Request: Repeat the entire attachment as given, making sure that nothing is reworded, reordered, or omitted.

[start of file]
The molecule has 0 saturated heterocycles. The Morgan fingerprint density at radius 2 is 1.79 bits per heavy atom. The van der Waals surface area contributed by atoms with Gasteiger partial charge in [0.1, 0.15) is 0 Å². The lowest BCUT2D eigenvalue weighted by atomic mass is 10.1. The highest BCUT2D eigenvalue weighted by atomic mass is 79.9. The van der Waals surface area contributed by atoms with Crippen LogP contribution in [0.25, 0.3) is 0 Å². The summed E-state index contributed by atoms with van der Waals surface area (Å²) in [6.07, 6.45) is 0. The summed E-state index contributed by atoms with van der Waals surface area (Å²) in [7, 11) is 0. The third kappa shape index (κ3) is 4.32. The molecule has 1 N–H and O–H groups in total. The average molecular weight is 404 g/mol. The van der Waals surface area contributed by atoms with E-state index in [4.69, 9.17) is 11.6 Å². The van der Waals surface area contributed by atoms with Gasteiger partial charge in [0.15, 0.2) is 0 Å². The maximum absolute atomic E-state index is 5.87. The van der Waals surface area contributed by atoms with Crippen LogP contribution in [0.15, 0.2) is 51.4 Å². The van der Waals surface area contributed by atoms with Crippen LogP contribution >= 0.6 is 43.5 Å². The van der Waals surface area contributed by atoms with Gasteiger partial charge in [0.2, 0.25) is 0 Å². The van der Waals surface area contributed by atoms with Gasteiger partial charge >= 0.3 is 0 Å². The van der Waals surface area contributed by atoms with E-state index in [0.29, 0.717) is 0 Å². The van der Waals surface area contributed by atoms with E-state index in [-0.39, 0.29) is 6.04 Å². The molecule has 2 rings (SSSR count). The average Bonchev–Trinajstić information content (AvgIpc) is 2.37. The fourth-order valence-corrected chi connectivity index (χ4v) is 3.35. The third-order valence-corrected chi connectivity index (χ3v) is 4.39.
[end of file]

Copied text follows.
The molecule has 0 saturated heterocycles. The Morgan fingerprint density at radius 2 is 1.79 bits per heavy atom. The van der Waals surface area contributed by atoms with Gasteiger partial charge in [0.1, 0.15) is 0 Å². The lowest BCUT2D eigenvalue weighted by atomic mass is 10.1. The highest BCUT2D eigenvalue weighted by atomic mass is 79.9. The van der Waals surface area contributed by atoms with Crippen LogP contribution in [0.25, 0.3) is 0 Å². The summed E-state index contributed by atoms with van der Waals surface area (Å²) in [6.07, 6.45) is 0. The summed E-state index contributed by atoms with van der Waals surface area (Å²) in [7, 11) is 0. The third kappa shape index (κ3) is 4.32. The molecule has 1 N–H and O–H groups in total. The average molecular weight is 404 g/mol. The van der Waals surface area contributed by atoms with E-state index in [4.69, 9.17) is 11.6 Å². The van der Waals surface area contributed by atoms with Gasteiger partial charge in [0.15, 0.2) is 0 Å². The maximum absolute atomic E-state index is 5.87. The van der Waals surface area contributed by atoms with Crippen LogP contribution in [0.15, 0.2) is 51.4 Å². The van der Waals surface area contributed by atoms with Crippen LogP contribution >= 0.6 is 43.5 Å². The van der Waals surface area contributed by atoms with Gasteiger partial charge in [0.2, 0.25) is 0 Å². The van der Waals surface area contributed by atoms with Gasteiger partial charge >= 0.3 is 0 Å². The van der Waals surface area contributed by atoms with E-state index in [0.29, 0.717) is 0 Å². The van der Waals surface area contributed by atoms with E-state index in [-0.39, 0.29) is 6.04 Å². The molecule has 2 rings (SSSR count). The average Bonchev–Trinajstić information content (AvgIpc) is 2.37. The fourth-order valence-corrected chi connectivity index (χ4v) is 3.35. The third-order valence-corrected chi connectivity index (χ3v) is 4.39.